On 19 May, Cannes’ Marché du Film hosted a panel discussion titled “Producers, Films and Audiences: How to Connect the Dots” and moderated by Tamara Tatishvili, of MEDICI. In detail, the conversation focused on the important role of producers in both understanding audience development and creating joint efforts across the value chain to attract bigger audiences.
After Tatishvili’s opening remarks, the floor was given to Tomas Eskilsson, Head of Analysis at Sweden’s Film i Väst and author of the report “Public Film Funding at a Crossroads”, whose second part is now being finalized and will be launched at the Venice Production Bridge later this year.
He explained that the most discussed topic over the last few months has been where and how we will be watching content in the coming years in light of the poor box office figures, which still sees roughly a third of the audience not going back to theatres after the end of the pandemic.
He noted how in the first part of “Public Film Funding at a Crossroads”, 95% of the respondents spoke about the industry going through a “paradigm shift,” something that has already occurred in this business with the rise of TV networks and home entertainment. The growth of streaming platform represents another big challenge especially in Europe, which is characterized by markets significantly different from each other in terms of access to theaters and quality/quantity of the offering.
He said that the pandemic has only accelerated the downward box office trend, adding that some analysts already predicted a 20-25% decline before the beginning of the outbreak, arguing that part of it would have been recouped through increased prices and enhanced cinema experiences.
Eskilsson believes that the main tools to deal with the current crisis are audience development (in other words, “teaching kids how fantastic is it to be in the dark, silent room and hope they will continue to go to the movies”) and audience design – namely, rethinking the whole filmmaking process while keeping in mind specific audience segments.
Next, Zentropa’s Louise Vesth touched upon the good health of the Danish film industry. Even during the pandemic, the country’s box office benefited from the presence of hits like “Another Round” and “Riders of Justice”. Then she shared some advice for producers willing to reach the widest possible audience. “I think that the movies we see today in the cinema could be the ones we saw 20 years ago. When and how [people see them] has changed, what they like hasn’t,” she said. She recommended to start working on promotion as early as possible and to go to theaters and speak with the owners and the audience.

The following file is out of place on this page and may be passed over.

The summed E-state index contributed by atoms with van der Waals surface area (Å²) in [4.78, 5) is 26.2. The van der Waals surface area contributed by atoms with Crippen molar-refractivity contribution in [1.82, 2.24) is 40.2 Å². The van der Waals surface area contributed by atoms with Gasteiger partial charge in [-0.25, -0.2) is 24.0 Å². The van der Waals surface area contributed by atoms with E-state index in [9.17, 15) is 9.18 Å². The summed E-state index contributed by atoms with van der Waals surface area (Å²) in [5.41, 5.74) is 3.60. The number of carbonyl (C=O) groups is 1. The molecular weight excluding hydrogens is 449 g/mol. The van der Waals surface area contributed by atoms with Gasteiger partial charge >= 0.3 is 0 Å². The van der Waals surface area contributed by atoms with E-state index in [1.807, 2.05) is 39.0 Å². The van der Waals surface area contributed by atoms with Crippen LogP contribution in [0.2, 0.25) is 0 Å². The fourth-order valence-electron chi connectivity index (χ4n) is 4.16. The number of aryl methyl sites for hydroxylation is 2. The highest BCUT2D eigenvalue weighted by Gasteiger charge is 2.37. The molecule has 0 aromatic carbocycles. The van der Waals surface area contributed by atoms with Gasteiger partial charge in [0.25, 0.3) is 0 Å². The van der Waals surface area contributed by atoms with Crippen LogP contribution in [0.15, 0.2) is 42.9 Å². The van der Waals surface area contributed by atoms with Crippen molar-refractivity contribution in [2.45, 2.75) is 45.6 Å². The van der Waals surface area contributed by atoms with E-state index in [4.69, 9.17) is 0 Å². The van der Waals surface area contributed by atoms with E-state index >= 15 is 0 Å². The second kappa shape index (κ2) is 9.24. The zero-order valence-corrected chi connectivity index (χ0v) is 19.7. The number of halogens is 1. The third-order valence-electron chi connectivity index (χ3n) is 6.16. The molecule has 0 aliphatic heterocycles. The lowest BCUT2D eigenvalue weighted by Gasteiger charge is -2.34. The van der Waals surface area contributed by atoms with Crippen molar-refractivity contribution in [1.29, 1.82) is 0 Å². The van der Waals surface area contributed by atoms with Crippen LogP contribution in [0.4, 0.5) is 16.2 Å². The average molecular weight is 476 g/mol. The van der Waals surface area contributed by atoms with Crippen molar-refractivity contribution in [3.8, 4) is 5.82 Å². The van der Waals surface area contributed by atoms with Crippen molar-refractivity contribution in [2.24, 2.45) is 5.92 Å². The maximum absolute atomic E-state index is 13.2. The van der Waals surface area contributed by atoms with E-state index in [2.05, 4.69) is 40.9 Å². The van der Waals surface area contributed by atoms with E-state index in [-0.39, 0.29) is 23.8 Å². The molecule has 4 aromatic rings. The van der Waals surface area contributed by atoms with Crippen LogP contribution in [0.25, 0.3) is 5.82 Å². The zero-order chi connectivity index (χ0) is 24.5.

She warned that it is important to realize that “what really count is entertaining, timely storytelling” and “windows, public funders, diversity and climate programs, good working environments” are “something we need to but they don’t really attract and develop audiences.” She also referred to the Danish Film Institute’s ‘Closer to the Audience’ initiative, which provides valuable data on Danish audiences, enabling filmmakers to better understand their target viewers.
Later, Anamaria Antoci, of Romania’s Tangai Production, spoke about the challenges of producing in low capacity countries and the weakness of the public funding schemes in place, adding how some distribution support would be needed to ensure films can reach the intended audience. She also stressed on the importance of tailor-made campaigns and mentioned the successful case of Paul Negoescu’s “Men of Deeds.” The team prepared a campaign emphasizing the film’s genre and its dark-comedy elements, rather than marketing it as a drama.
In her contribution, Kjersti Mo, CEO of the Norwegian Film Institute, highlighted the importance of increasing audience awareness, but also the need to support independent producers and filmmakers while they are navigating difficult waters under the pressure imposed by the streamers.
In the last part of the panel, all the panelists agreed on the importance of understanding the diversity of European audience and revising public funding strategies in order to guarantee a good balance between the creators’ genuine artistic needs, the need for diversity of voices and stories, and commercial viability.
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